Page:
This is very helpful! The rent is really what’s making me sway towards pressing ahead with buying, because my monthly mortgage payments would be significantly less than my rent, and also paying my own mortgage rather than my landlords too of course!

Agree that 5 years isn’t long, I’m used to rental properties for 2 or 3 years I suppose! I would probably stay in my purchased house for longer than 5 years, it would definitely be suitable for that.

OP’s posts: |

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Zenithbear Wed 16-Sep-20 09:52:43

Personally I would buy now. Don't worry about what may or may not happen or fear will stop you from achieving what you want. Don't you think you would feel more secure in your own place? Years ago I faced the same decision, I bought then went into negative equity but a year later prices rose way beyond my reach and continued to rise. Now I own my home and a holiday cottage with my dp and a rental. If I had dithered all those years ago I wouldn't be in this position now.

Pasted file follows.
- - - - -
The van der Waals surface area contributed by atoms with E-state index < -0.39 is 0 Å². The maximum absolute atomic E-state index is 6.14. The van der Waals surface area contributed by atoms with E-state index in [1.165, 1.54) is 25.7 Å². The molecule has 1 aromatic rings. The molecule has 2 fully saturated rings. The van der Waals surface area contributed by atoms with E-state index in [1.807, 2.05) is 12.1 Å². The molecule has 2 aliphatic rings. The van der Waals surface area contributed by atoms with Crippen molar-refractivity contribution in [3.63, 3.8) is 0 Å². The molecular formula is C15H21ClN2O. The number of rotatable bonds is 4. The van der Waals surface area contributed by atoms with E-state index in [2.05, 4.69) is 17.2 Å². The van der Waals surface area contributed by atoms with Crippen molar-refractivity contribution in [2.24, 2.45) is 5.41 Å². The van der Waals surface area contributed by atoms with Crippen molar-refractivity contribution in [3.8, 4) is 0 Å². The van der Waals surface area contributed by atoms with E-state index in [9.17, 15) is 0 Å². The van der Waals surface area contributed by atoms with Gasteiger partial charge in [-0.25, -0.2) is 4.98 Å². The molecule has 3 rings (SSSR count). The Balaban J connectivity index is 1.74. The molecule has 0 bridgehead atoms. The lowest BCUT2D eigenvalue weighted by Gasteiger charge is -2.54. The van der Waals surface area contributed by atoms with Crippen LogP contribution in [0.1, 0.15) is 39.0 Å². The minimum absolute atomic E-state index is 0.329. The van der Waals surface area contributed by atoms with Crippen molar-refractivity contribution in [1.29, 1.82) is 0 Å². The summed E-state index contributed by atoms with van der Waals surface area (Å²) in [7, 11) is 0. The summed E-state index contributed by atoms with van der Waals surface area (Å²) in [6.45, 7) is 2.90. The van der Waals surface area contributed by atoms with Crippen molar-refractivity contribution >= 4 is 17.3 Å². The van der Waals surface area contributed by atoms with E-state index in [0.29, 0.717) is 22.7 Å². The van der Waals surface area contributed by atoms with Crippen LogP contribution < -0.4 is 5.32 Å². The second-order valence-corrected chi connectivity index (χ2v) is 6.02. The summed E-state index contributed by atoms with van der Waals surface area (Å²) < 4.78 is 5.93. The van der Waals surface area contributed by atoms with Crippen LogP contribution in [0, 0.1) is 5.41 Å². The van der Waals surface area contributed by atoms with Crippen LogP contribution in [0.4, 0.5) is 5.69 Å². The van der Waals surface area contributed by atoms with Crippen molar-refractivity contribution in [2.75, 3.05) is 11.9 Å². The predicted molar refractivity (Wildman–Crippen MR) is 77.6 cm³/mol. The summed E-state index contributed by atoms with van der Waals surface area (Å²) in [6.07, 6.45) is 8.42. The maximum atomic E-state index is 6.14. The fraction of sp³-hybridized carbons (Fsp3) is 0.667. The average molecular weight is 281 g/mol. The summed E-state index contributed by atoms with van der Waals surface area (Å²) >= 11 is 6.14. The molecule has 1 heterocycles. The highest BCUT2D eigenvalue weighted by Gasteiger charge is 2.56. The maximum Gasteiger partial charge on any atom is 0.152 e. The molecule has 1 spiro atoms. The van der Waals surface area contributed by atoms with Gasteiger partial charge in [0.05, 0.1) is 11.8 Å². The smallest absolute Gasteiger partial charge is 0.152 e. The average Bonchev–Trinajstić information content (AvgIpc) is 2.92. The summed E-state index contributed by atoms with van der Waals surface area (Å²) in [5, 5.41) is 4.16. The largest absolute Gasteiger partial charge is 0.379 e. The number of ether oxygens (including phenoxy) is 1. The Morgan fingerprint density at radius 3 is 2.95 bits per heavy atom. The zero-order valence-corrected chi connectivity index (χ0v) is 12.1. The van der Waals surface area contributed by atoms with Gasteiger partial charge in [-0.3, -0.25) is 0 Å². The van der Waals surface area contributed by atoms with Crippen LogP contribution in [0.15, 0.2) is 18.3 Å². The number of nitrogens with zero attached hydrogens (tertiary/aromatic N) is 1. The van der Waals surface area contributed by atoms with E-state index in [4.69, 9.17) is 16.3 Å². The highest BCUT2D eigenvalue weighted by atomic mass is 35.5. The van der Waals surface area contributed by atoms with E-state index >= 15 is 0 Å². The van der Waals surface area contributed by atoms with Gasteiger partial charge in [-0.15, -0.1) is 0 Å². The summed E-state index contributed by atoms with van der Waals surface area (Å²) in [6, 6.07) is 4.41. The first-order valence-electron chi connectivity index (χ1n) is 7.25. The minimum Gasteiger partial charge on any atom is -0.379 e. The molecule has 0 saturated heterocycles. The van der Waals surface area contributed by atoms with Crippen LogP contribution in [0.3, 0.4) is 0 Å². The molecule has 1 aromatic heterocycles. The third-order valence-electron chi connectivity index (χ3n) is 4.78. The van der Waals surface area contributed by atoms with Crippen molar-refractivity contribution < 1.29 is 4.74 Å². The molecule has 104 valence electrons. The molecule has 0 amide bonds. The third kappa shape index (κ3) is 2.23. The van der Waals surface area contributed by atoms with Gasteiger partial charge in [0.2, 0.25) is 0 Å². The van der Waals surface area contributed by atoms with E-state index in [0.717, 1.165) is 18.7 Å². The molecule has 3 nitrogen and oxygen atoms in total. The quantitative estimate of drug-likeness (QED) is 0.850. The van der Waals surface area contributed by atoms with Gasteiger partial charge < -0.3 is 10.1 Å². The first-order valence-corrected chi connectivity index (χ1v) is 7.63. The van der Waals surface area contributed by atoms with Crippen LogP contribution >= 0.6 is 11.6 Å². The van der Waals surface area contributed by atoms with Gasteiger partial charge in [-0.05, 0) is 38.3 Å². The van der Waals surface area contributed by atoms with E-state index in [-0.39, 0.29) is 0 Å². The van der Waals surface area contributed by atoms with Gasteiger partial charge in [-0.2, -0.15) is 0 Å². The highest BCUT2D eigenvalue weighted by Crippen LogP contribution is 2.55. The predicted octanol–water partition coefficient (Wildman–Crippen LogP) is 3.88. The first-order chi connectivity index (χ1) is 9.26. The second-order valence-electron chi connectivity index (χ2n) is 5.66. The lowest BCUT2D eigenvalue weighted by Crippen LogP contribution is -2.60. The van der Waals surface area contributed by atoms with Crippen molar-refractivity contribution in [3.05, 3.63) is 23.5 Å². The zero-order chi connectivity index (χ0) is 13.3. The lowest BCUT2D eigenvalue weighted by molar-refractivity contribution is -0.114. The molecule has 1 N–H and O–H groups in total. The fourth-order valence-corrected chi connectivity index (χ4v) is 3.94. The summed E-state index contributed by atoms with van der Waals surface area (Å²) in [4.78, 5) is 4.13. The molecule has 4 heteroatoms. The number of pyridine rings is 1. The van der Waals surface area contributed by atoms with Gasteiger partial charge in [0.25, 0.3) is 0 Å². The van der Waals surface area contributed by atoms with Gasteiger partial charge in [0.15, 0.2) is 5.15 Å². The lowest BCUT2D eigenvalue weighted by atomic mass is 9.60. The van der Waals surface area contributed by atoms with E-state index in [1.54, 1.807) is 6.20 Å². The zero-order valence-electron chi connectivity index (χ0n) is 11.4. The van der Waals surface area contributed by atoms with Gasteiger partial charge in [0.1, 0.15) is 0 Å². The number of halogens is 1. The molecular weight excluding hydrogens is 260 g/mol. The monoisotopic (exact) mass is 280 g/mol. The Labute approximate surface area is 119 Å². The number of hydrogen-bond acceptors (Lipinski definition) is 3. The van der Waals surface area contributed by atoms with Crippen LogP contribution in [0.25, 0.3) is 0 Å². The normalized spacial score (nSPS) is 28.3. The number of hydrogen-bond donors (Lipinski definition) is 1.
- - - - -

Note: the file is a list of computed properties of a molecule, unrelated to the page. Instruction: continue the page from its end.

Raifa Wed 16-Sep-20 11:11:36

The market conditions that drive the housing prices over the last 30 years might not replicate in the next economic cycle so I wouldn’t assumed that price will eventually rise and increase above current level.

In term of mortgage availability, if the price goes down, you ll have a lower LTV with the same deposit. And also we should be careful drawing parallel with 2008 (like the example above in Ireland), which was a financial crisis, banks critically needed to deleverage their balance sheet so were very reluctant to lend. The current COVID induced recession is affecting directly the economy while banks remain well capitalised so there is no reason to see mortgages becoming unavailable for people with a sizeable deposit (but yes the 90-95% LTV won’t be there anymore to factor in fall). What we will see though is many losing their job and being forced to sell, especially if interest rates ramp up to a more “normal” level.